The British Heart Foundation (BHF) has ditched its advert fronted by kids in favour of a hard hitting spot to show the sudden devastation caused by heart disease.
Its previous efforts to raise awareness centred on an advert where children affected by heart disease tried to pronounce the medical terms for their illnesses. At the time of the campaign, BHF director of marketing and engagement Carolan Davidge said it wanted to “avoid charity fatigue” with shock advertising.
However, the BHF has now trying a new tact and is looking to “give people an emotional punch”, said Davidge, with the wave of fresh activity.
“This campaign marks the start of a long term strategy for BHF to shift the way people think about heart disease. By making people contemplate the unexpected devastation that heart disease causes, we hope to inspire people to donate funds to continue BHF’s lifesaving research,” she said.
The latest campaign, created by DLKW Lowe, runs with the tagline ‘Heart disease is heartless’ and looks to show the affect it can have on anyone at anytime.
It centres on a spot – which will run on TV and cinema – called ‘Classroom’ where a young boy in a school lesson is suddenly seen talking to his dad. The son is confused as his dad tries to say goodbye before the lesson is interrupted because the boy is taken into a room with his upset mother. The advert was directed by Tom Tagholm of Park Pictures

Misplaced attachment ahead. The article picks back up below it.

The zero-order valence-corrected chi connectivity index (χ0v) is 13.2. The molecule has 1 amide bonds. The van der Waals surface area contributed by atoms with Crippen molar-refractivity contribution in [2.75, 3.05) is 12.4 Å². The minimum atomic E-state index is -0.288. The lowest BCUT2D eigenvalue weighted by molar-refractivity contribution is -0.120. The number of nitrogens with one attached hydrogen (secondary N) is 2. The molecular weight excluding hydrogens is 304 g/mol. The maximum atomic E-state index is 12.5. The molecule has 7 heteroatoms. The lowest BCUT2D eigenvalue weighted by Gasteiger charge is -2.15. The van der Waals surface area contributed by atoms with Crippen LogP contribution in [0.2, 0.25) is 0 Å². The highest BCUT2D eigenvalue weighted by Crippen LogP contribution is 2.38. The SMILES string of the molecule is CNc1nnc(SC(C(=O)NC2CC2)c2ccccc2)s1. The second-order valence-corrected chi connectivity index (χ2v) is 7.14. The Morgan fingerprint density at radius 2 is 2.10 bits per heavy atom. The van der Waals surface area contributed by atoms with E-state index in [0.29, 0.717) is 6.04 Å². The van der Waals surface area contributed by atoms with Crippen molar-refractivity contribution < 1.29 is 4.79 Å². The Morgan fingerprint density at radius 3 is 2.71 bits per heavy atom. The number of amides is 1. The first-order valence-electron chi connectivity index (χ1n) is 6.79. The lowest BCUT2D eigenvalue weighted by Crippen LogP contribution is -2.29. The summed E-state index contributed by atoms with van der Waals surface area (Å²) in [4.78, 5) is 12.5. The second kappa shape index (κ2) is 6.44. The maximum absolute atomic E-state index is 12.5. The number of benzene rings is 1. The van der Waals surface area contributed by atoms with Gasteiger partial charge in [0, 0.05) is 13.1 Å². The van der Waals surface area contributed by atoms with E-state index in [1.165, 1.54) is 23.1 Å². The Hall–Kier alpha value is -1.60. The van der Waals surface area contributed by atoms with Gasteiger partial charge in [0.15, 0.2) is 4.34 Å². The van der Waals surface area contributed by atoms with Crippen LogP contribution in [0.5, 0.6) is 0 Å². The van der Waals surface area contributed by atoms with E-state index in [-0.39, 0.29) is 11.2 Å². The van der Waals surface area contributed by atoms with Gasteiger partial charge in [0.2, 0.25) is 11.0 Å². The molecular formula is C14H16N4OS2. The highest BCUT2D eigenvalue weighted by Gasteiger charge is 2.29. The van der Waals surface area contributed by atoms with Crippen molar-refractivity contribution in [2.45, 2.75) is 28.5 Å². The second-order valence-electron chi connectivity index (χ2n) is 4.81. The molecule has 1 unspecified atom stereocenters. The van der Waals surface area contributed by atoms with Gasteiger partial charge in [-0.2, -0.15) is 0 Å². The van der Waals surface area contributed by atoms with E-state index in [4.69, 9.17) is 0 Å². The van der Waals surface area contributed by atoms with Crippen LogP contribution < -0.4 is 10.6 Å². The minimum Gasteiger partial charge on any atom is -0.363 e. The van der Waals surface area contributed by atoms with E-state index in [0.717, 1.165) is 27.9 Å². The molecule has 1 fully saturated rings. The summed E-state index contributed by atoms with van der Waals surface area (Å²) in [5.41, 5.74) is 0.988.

It comes as part of a wider three-year "shift in thinking" at the organisation to better embrace digital channels and social media.
The TV advert will be supported with in an online film called ‘Amazing Dog’, where viewers watch through a camera lens as an owner films her dog doing tricks before the camera suddenly drops to the ground.
Finally, native film content which will run on the Skype platform follows the same format, showing a couple celebrating their anniversary via Skype. The woman suffers a heart attack dropping to the floor leaving her partner concerned on the screen.
A piece of mobile activation also brings the reality of a heart attack's impact down to a personal level with the ‘Heart Attack Simulator’. Users are asked to hold their mobile phone against their heart to understand what a heart attack feels like.
However, as they brace for a simulation of an actual heart attack, instead their phone rings and an audio message describes the real pain of a heart attack is getting a call like this to say a loved one is dead.